FOR IMMEDIATE RELEASE
November 28, 2017
Contact: Dan Riedinger | 202-403-7517
NRECA Supports Efforts to Repeal and Replace Clean Power Plan with ‘Clear and Durable’ Rule
ARLINGTON, Va. – NRECA’s regulatory director of Environmental Policy today outlined the association’s support for repealing the Clean Power Plan (CPP) and replacing it with a reasonable and durable rule. Daniel Chartier spoke on behalf of NRECA during an Environmental Protection Agency (EPA) public hearing in Charleston, West Virginia.
“NRECA supports EPA’s efforts to repeal the Clean Power Plan, and strongly encourages EPA to propose and finalize a 111(d) rule, consistent with the history of the regulation,”Chartier said. “Both actions are needed to provide America’s electric cooperatives and their members with a rule that is clear and durable. We encourage EPA to act quickly to develop a common-sense, flexible replacement rule for the Clean Power Plan that is legally defensible and ensures the flexibility, affordability and reliability of electricity production for Americans who depend on electric cooperatives.”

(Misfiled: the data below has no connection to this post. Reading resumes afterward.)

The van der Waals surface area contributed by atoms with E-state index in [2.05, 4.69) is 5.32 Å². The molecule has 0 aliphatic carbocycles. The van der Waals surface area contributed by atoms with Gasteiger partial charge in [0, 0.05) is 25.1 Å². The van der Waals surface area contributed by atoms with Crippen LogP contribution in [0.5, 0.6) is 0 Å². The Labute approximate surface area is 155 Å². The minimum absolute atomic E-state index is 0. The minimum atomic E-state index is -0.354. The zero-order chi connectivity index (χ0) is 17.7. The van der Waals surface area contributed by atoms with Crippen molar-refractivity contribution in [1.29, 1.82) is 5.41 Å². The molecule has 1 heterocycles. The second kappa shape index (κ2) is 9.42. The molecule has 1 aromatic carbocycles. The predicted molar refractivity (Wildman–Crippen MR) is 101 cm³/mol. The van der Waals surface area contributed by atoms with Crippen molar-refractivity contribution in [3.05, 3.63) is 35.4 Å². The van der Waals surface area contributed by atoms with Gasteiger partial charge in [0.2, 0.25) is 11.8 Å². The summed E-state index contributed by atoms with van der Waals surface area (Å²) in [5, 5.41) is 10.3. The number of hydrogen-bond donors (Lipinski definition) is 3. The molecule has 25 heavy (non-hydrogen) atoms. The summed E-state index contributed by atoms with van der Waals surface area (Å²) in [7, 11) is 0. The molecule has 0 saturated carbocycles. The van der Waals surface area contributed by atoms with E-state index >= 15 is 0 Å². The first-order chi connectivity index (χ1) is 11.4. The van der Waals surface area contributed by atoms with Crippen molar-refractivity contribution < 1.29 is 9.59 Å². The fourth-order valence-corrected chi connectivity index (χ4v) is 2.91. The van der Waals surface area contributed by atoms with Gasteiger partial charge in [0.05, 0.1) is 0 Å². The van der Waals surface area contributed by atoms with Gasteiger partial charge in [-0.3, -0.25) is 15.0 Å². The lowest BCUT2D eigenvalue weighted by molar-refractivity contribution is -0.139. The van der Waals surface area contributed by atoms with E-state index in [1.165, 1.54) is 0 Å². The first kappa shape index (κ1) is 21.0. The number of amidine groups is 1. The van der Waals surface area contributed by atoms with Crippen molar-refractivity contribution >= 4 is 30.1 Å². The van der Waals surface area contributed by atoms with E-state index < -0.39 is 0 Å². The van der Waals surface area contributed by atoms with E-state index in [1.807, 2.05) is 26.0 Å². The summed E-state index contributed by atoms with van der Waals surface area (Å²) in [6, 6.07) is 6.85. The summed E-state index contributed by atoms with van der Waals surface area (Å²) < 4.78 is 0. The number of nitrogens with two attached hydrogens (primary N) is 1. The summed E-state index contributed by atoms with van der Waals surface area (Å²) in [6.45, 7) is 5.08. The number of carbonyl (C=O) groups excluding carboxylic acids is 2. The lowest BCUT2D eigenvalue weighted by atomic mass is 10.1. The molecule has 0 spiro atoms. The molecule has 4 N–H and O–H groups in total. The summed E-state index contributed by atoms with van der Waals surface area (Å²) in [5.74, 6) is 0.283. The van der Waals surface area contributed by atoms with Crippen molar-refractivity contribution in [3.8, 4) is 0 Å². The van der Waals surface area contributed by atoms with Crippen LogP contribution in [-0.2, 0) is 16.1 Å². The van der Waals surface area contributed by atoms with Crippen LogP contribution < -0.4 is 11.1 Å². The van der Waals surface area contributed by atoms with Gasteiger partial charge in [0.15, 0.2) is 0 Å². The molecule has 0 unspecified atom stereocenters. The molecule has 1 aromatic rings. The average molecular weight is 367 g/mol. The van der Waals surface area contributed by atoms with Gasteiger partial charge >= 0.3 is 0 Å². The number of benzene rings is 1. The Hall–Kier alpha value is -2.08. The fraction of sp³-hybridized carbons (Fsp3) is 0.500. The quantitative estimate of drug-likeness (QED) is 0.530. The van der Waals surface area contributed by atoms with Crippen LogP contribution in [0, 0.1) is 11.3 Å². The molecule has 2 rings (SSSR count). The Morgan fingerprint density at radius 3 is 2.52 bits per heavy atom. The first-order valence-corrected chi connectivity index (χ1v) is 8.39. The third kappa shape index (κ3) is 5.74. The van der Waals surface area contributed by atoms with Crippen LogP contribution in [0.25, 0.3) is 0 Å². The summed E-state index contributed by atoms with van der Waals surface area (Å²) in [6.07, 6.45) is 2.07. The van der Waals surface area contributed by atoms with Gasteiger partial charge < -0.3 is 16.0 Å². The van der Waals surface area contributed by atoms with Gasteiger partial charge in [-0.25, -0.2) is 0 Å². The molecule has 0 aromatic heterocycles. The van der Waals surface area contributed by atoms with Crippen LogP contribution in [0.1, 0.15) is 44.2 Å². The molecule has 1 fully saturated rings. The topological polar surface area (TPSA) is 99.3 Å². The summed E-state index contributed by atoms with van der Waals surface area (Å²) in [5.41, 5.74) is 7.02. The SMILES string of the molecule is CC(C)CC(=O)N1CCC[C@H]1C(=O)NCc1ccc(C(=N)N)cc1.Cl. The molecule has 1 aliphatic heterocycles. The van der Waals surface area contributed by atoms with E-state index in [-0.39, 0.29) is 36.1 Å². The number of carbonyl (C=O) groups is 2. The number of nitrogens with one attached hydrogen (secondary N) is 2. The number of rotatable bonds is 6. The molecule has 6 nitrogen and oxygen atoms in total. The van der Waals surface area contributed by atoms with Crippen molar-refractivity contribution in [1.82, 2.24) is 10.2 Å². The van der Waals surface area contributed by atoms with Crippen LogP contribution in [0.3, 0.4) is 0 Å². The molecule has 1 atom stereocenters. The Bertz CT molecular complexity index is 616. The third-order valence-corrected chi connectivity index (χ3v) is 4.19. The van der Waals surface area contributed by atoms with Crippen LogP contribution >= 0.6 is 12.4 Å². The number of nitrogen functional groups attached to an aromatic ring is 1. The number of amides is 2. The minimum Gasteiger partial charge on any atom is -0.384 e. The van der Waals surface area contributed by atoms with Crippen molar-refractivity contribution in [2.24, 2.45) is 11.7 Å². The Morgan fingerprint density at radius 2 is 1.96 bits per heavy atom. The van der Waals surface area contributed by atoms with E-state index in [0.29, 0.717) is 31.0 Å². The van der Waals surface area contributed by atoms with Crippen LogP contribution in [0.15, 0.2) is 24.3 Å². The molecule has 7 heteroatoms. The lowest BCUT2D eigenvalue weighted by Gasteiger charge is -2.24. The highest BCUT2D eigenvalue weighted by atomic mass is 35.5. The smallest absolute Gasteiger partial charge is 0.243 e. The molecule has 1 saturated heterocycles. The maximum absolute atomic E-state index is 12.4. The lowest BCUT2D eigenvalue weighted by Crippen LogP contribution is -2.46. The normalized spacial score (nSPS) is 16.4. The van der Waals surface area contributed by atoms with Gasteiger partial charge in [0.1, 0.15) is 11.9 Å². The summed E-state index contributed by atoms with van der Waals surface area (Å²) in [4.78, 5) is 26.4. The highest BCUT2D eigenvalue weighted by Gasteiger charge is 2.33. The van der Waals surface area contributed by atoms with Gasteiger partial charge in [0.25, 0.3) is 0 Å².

Chartier offered three reasons NRECA supports the agency’s proposal to repeal the CPP:
· By requiring actions “outside the fence line” of a power plant, the CPP was based on a flawed and expansive view of EPA’s authority to regulate power plants under Section 111 of the Clean Air Act. Before the CPP, every Section 111 rule was based on measures that could be applied at the power plant itself.
· The CPP violates the concept of cooperative federalism, a bedrock principle of Section 111(d) of the Clean Air Act giving states—not EPA—the lead to establish performance standards for power plants on a unit-by-unit basis.
· EPA’s economic analysis of the Clean Power Plan was highly controversial, understating the costs and overstating the benefits. For example, the agency’s original analysis compared domestic cost estimates against global climate benefits.
The National Rural Electric Cooperative Association is the national service organization that represents the nation’s more than 900 not-for-profit, consumer-owned electric cooperatives, which provide service to 42 million people in 47 states.